As the FCC begins to cull through the mountains of data on special access services, USTelecom, the industry forum focused on incumbent telcos, says the regulator should consider how cable has become a dominant force in the business segment.
The organization points to how cable business service units have invested about $6 billion in capital, while competitive fiber providers have spent an estimated $9 billion, on broadband infrastructure and services targeting businesses.
USTelecom has launched a campaign to consider the growth and investment service providers have made in the business broadband market as it moves to update special access regulations.
It says the FCC should champion "pro-investment policies that work for business customers, not specific companies, and look beyond yesterday's technologies toward the networks of the future."
The association points out that competitive providers and wireless operators have a number of discounts and choices for wireless backhaul and other special access services.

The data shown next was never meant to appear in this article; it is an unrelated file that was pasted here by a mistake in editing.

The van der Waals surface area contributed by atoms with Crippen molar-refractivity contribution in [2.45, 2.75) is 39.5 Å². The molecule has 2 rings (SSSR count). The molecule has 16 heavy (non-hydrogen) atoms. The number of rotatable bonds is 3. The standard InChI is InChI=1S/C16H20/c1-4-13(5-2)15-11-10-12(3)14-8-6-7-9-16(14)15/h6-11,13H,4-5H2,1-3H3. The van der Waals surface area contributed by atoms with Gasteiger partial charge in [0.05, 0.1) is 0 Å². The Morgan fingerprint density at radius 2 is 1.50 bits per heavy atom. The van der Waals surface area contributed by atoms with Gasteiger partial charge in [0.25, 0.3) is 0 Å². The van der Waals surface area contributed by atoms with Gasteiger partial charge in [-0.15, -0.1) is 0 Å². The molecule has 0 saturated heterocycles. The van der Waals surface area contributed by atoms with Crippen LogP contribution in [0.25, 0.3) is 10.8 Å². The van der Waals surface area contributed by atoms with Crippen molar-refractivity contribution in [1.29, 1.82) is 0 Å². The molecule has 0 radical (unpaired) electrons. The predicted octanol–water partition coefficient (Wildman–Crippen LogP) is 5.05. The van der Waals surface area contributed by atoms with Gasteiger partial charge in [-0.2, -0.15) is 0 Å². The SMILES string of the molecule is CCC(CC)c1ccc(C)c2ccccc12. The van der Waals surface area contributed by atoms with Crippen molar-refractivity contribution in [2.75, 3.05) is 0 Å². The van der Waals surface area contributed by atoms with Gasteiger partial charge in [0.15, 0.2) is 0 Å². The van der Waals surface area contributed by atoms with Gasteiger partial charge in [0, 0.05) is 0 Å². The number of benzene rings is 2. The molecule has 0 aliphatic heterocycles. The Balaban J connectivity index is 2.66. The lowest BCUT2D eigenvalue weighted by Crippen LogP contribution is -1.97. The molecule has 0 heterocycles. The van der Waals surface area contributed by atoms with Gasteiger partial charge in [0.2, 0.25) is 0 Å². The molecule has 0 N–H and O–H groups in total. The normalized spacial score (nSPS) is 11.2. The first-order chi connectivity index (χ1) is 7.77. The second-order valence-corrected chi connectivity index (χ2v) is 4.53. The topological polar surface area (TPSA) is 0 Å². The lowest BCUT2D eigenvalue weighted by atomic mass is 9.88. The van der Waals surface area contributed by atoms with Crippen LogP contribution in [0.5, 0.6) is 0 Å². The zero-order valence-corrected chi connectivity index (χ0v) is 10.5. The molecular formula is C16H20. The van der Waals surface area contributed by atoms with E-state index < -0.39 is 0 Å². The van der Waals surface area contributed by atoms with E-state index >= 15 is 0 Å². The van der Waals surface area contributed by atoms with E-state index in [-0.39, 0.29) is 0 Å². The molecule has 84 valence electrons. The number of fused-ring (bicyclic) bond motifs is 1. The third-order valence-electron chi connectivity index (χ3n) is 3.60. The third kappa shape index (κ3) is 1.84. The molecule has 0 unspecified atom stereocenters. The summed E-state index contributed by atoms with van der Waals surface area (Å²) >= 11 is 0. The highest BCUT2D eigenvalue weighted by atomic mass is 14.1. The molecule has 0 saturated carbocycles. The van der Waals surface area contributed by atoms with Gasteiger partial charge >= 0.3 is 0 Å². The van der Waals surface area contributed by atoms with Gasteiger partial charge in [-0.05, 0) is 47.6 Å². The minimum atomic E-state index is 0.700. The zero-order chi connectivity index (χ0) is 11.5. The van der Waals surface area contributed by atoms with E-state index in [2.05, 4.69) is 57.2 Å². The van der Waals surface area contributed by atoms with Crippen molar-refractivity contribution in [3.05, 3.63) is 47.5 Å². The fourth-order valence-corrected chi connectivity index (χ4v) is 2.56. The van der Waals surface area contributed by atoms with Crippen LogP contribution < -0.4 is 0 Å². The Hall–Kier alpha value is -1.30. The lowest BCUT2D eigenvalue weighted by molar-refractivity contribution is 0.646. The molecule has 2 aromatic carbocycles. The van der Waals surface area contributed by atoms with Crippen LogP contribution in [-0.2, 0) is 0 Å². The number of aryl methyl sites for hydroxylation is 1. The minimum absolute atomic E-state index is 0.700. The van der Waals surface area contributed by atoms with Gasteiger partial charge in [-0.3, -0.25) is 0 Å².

The data collected by the FCC shows a multitude of providers -- cable, fiber and fixed wireless -- compete for business customers in what it says is a "thriving marketplace."
"We urge the FCC to recognize that the marketplace has changed, and to innovate with us by modernizing its policy and regulation," said Walter McCormick, CEO of USTelecom, in a release.
Despite seeing the emergence of cable in the special access market, competitive providers and wireless operators argue that these operators lack the ubiquity of the traditional telco networks.
Wireless operators like Sprint (NYSE: S), which is moving to realign its wireless backhaul structure by using a mix of microwave and dark fiber services, currently pay about $1 billion a year to ILECs like AT&T (NYSE: T) and Verizon (NYSE: VZ) to use special access circuits for wireless backhaul.
On the eve of the FCC's deadline to submit comments on the special access proceeding, Charles McKee, VP of government affairs for federal and state regulatory at Sprint, said the high costs of special access circuits could result in driving prices of its wireless services for its customers.
"The inflated costs of these circuits and the unreasonable tie up provisions associated with these circuits result in higher prices for consumers, less innovation and slower speeds," McKee said.
- see the release
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